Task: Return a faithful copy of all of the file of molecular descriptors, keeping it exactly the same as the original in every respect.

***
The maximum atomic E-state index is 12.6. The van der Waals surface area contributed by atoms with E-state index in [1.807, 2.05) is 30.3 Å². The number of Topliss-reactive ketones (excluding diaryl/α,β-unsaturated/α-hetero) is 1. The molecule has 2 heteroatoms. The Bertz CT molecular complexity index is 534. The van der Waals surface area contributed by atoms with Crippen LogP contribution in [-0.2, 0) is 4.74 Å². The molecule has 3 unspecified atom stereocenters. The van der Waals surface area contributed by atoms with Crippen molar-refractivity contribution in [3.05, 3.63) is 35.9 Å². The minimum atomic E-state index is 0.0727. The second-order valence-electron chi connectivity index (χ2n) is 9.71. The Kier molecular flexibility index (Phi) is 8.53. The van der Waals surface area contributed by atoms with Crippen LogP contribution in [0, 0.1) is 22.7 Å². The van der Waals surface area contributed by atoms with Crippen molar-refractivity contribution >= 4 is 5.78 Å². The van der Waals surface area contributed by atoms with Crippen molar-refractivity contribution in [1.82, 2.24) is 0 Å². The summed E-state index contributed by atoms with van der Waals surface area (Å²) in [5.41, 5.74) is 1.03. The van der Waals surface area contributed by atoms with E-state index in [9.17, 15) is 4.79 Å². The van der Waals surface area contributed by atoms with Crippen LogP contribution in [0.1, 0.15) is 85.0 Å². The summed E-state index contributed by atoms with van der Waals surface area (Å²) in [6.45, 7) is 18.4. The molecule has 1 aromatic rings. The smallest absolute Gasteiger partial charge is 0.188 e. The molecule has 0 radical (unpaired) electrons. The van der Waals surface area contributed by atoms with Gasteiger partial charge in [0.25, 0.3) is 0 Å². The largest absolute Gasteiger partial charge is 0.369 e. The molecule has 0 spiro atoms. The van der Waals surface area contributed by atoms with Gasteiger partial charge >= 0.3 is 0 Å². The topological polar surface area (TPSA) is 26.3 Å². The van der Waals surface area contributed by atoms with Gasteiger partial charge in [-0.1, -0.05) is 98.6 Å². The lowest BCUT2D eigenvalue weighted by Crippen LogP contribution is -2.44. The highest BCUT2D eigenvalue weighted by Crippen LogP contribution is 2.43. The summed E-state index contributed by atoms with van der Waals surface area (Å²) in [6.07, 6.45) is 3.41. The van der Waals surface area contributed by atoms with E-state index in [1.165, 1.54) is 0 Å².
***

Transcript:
The maximum atomic E-state index is 12.6. The van der Waals surface area contributed by atoms with E-state index in [1.807, 2.05) is 30.3 Å². The number of Topliss-reactive ketones (excluding diaryl/α,β-unsaturated/α-hetero) is 1. The molecule has 2 heteroatoms. The Bertz CT molecular complexity index is 534. The van der Waals surface area contributed by atoms with Crippen LogP contribution in [-0.2, 0) is 4.74 Å². The molecule has 3 unspecified atom stereocenters. The van der Waals surface area contributed by atoms with Crippen molar-refractivity contribution in [3.05, 3.63) is 35.9 Å². The minimum atomic E-state index is 0.0727. The second-order valence-electron chi connectivity index (χ2n) is 9.71. The Kier molecular flexibility index (Phi) is 8.53. The van der Waals surface area contributed by atoms with Crippen LogP contribution in [0, 0.1) is 22.7 Å². The van der Waals surface area contributed by atoms with Crippen molar-refractivity contribution >= 4 is 5.78 Å². The van der Waals surface area contributed by atoms with Crippen molar-refractivity contribution in [1.82, 2.24) is 0 Å². The summed E-state index contributed by atoms with van der Waals surface area (Å²) in [5.41, 5.74) is 1.03. The van der Waals surface area contributed by atoms with E-state index in [9.17, 15) is 4.79 Å². The van der Waals surface area contributed by atoms with Crippen LogP contribution in [0.1, 0.15) is 85.0 Å². The summed E-state index contributed by atoms with van der Waals surface area (Å²) in [6.45, 7) is 18.4. The molecule has 1 aromatic rings. The smallest absolute Gasteiger partial charge is 0.188 e. The molecule has 0 radical (unpaired) electrons. The van der Waals surface area contributed by atoms with Gasteiger partial charge in [0.25, 0.3) is 0 Å². The largest absolute Gasteiger partial charge is 0.369 e. The molecule has 0 spiro atoms. The van der Waals surface area contributed by atoms with Gasteiger partial charge >= 0.3 is 0 Å². The topological polar surface area (TPSA) is 26.3 Å². The van der Waals surface area contributed by atoms with Gasteiger partial charge in [-0.1, -0.05) is 98.6 Å². The lowest BCUT2D eigenvalue weighted by Crippen LogP contribution is -2.44. The highest BCUT2D eigenvalue weighted by Crippen LogP contribution is 2.43. The summed E-state index contributed by atoms with van der Waals surface area (Å²) in [6.07, 6.45) is 3.41. The van der Waals surface area contributed by atoms with E-state index in [1.165, 1.54) is 0 Å².